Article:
At root is the fact that knowledge demand a method, but a method is unnecessary and impossible if we do not possess volition, because there is no use of recommending the use of logic, integration, observation, etc if we do not have any choice in the matter. I.e., if we do not possess any volition.

There is a difference between what I see on the inside of my brain and what I see on the outside, I cannot redo my inner experiment nor demonstrate it for someone else or have someone else perform it. As a result, introspection is far more prone to error than the physical sciences. Nevertheless, that is not the main point.

Knowledge can exist without volition. The three basic axioms are self-evident, they can't be countered without accepting them, etc. As a result, the universe and all knowledge must form a non-contradictory whole. From experience we have learned that one way of thinking leads to fewer contradictions and as a result allows us to live our lives better than another method, namely reason and focus is better than irrationality and mental fog. I don't see why we can't then say that reason and focus are good and that they promote life, which must almost by definition be the primary value of man and living things in general. Everything else in Objectivist ethics follows from that. We can go through a process which is more likely to lead to non-contradictory and thus life-promoting results, and ideas and findings which come from that process are legitimate knowledge.

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I can see that you are trying to make an integration, but by ignoring the reality of your own mind introspectively, you are making a mis-integration. The integrating focus is mis-directed to only include extrospection, what we observe with our senses; but at least you are doing that, in a sense. I say "in a sense" because by observation it is obvious that we are not just a chunk of matter (like a rock), but a human being; and as human being we have certain capacities that a mere chunk of matter does not have -- we can think, a rock cannot; we have free will, a rock does not; we are alive, a rock is not.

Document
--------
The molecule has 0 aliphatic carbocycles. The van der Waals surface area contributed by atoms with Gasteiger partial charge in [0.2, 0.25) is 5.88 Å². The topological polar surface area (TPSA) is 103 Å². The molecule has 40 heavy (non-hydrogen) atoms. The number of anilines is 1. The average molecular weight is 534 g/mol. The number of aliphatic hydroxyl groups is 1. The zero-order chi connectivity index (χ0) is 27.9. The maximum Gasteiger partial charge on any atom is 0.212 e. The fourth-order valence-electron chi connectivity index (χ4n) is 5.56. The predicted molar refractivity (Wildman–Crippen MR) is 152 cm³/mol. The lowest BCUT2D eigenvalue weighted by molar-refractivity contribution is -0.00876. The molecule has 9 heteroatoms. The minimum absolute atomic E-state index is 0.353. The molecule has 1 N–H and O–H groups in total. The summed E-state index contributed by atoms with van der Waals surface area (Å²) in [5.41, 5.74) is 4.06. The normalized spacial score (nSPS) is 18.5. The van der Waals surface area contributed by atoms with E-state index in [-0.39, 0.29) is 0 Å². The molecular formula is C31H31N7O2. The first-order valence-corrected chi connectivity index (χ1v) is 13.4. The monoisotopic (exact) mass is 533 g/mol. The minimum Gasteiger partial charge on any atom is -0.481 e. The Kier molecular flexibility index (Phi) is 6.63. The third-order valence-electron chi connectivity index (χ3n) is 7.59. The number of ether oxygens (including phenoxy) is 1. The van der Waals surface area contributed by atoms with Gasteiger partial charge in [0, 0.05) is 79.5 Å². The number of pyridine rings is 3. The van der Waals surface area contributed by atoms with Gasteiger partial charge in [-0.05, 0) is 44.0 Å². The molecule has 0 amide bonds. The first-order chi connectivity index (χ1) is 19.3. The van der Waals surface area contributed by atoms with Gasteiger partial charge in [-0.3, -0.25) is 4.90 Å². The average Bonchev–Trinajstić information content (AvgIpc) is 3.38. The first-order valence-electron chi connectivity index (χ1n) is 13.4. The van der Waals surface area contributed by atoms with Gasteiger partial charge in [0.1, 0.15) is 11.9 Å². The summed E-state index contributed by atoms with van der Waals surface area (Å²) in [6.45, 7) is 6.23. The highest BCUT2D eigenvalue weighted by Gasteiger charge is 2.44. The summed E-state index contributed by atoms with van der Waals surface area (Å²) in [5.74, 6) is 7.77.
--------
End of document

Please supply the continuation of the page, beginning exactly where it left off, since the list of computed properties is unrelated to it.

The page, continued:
I know humans are different than rocks, but I don't see a fundamental difference at the bottom level. The difference is in the arrangement of the particles making up our bodies as opposed to a rock. But they obey the same laws, I don't see how, without invoking mystic ideas of the supernatural, we can declare human beings as fundamentally different than rocks at anything deeper than the arrangement of matter. And if the only difference is the arrangement, than both are deterministic.

Also, as Knast pointed out, you are inverting the knowledge hierarchy. We begin with what we observe, not by what we deduce; and introspection is a type of observation. So, trying to start at the level of atoms while ignoring that which you directly observe is a violation of logic; logic understood as a non-contradictory identification of the facts of reality as given by observation.

I don't start at the level of atoms, I start with observable reality, which as we keep going deeper and deeper eventually gets to atoms. The whole point of physics is to understand how the universe works at the most basic level, the other sciences work on higher levels of abstraction from that point (and as a result do not have absolute laws, there can be unexpected things that happen if you can't model the underlying physics, thanks to chaos and quantum uncertainty). I simply think introspection as far more faulty than directly observable reality which I can check with other people and do repeated experiments on. My introspections on my own mind do not violate my views on determinism, they seem in agreement (as I've described elsewhere). If my view about determinism could not account for my sensations and introspections than I would not hold it. It does not. And since it is in line with physics as well, I think it is the case. As Grames pointed out, determinism without predictive capability loses its moral threat.